(Reuters) – TMD Friction, a bankrupt German maker of brake pads for the auto industry, has been bought by private equity firm Pamplona Capital Management, TMD said on Friday.
Both sides declined to comment on the sale price. The acquisition will safeguard 3,800 jobs worldwide, TMD said.
“I’m delighted to be partnering with Pamplona who are highly supportive of TMD Friction and the long-term outlook for the group,” TMD Friction Chief Executive Derek Whitworth said.
TMD Friction declared insolvency at its four main plants in December, after reporting a collapse in orders and a lack of credit.
Pamplona will take a majority stake in the firm alongside TMD’s management, TMD said.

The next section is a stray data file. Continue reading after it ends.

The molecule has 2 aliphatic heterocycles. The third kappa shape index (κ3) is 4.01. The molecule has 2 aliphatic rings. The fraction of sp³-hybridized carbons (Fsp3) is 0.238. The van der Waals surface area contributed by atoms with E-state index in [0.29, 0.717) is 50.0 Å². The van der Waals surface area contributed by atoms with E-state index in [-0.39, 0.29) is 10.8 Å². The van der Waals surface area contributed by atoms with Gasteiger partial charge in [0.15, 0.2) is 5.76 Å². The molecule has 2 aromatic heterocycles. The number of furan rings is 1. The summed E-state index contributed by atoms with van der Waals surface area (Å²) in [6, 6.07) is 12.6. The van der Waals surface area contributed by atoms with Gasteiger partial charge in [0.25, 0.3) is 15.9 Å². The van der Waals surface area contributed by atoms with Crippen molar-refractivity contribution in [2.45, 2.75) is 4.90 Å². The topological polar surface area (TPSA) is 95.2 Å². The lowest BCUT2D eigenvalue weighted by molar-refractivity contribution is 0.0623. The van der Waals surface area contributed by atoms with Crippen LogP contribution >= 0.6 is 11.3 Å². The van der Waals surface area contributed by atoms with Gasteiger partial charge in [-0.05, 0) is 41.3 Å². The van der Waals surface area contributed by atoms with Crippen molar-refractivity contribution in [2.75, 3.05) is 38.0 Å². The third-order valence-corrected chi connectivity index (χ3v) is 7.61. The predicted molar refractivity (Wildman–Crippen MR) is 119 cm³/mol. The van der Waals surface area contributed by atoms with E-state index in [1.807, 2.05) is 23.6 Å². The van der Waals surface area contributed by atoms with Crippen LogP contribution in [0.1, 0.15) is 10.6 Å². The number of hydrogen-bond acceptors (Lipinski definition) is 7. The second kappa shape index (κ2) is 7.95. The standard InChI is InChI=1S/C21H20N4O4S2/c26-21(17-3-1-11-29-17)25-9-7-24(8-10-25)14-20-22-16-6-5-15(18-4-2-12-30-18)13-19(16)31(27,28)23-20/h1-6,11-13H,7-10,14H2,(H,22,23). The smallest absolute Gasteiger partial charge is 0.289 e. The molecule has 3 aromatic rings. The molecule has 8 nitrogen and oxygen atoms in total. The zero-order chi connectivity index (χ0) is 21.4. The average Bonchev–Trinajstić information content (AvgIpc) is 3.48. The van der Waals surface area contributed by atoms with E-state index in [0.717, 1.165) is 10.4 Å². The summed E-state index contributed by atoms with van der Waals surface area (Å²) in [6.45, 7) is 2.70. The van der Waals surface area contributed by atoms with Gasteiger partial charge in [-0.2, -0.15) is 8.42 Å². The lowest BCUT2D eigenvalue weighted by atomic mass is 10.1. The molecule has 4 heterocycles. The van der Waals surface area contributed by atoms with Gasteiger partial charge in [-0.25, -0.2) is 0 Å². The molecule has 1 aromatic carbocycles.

Montagu Private Equity [MONTGF.UL] acquired the group in a 776 million euro ($1.04 billion) leveraged buyout in 2001.
This stake was taken on by a group of hedge funds after a restructuring in 2006, which saw the company’s debts cut to 215 million euros. The company is now free of debt.
“I’m happy to be leaving behind a group of people who saw us more of a financial instrument,” said TMD’s Whitworth on Friday.
“We are relieved to be owned by someone that wants to own a company that makes brake pads,” he added.
The Leverkusen-based group generated 2007 sales of 690 million euros.
(Reporting by Tom Freke; Editing by Erica Billingham) ($1=.7493 Euro)